Saturday, September 10, 2016

#38 [2016/CBR8] "We Should All Be Feminists" by Chimamanda Ngozi Adichie

When Chimamanda Ngozi Adichie was a girl and arguing with a male friend of hers, he called her a feminist in a derisive tone. She had never heard the word before but assumed it must be something bad. However, unlike many people who deny their connection with feminism because of ignorance and social pressure, Adichie went home and looked it up. Feminist: a person who believes in the social, political, and economic equality of the sexes. Really, not a bad thing after all.

I became a huge fan of Adichie after reading Americanah, which I loved. When I saw that she'd written a tract called We Should All Be Feminists (2014), I immediately knew I wanted to read it. It turns out that We Should All Be Feminists is a modified version of a TED talk that Adichie delivered in December of 2012. It is a very quick read and has all the trademarks of Adichie with insightful personal stories, and clear, progressive, common sense ideals. It's definitely worth reading.

One fascinating trait of Adichie's writing is that she understands American culture but also has the perspective from her own Nigerian culture. She compares and contrasts the realities of the two, and it is especially interesting when she does this with race and gender. In many ways, the United States is much more progressive than Nigeria, when it comes to the role of women in society. With many of Adichie's examples of inequality coming from Nigeria, I often felt grateful that I lived in the United States. Yet Adichie still discussed interesting differences with gender roles in the two countries.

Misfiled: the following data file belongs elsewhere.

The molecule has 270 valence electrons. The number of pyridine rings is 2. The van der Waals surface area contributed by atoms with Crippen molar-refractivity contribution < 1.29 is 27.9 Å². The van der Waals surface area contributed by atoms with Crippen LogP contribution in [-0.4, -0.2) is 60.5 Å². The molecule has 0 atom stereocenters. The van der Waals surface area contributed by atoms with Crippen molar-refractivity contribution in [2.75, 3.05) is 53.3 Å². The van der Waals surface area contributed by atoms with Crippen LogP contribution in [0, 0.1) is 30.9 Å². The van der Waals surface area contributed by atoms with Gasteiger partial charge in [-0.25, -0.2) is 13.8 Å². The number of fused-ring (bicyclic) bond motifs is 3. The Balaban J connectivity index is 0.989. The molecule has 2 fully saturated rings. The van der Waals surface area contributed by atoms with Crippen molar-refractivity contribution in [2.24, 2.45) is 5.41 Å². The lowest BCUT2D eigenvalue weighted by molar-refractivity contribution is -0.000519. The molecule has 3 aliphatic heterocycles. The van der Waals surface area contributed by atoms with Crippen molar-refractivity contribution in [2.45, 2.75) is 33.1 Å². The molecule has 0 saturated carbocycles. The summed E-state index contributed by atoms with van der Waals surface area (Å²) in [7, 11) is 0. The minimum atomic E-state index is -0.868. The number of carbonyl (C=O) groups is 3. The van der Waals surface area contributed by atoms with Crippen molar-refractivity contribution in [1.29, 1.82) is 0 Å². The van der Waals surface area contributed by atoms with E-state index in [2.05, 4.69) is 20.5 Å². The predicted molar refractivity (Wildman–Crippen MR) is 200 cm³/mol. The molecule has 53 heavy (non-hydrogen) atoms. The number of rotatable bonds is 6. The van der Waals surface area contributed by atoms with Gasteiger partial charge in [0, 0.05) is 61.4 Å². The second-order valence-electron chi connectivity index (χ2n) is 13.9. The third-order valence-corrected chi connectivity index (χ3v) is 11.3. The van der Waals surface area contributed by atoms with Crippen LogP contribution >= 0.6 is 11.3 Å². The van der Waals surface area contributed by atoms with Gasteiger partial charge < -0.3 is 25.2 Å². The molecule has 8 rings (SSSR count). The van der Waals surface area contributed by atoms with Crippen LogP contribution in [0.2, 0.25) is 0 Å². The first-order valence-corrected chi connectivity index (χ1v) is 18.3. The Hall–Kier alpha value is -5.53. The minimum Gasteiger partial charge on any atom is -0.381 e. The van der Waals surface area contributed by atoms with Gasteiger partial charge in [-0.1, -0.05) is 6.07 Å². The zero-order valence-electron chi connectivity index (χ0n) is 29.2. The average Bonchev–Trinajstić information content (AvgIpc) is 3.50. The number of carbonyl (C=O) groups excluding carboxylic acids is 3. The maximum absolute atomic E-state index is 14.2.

"What struck me--with her and with many other female American friends I have--is how invested they are in being "liked." How they have been raised to believe that their being likable is very important and that this "likable" trait is a specific thing. And that specific thing does not include showing anger or being aggressive or disagreeing too loudly....We spend too much time teaching girls to worry about what boys think of them." (23)

Adichie also argues that both men and women will ultimately benefit from women's equality and less enforcement of strict gender roles.

"We do a great disservice to boys in how we raise them. We stifle the humanity of boys. We define masculinity in a very narrow way. Masculinity is a hard, small cage, and we put boys inside this cage...And then we do a much greater disservice to girls, because we raise them to cater to the fragile egos of males. We teach girls to shrink themselves, to make themselves smaller."

Adichie is a thoughtful, progressive writer with a unique perspective. This book was a fast read and recommended to everyone.

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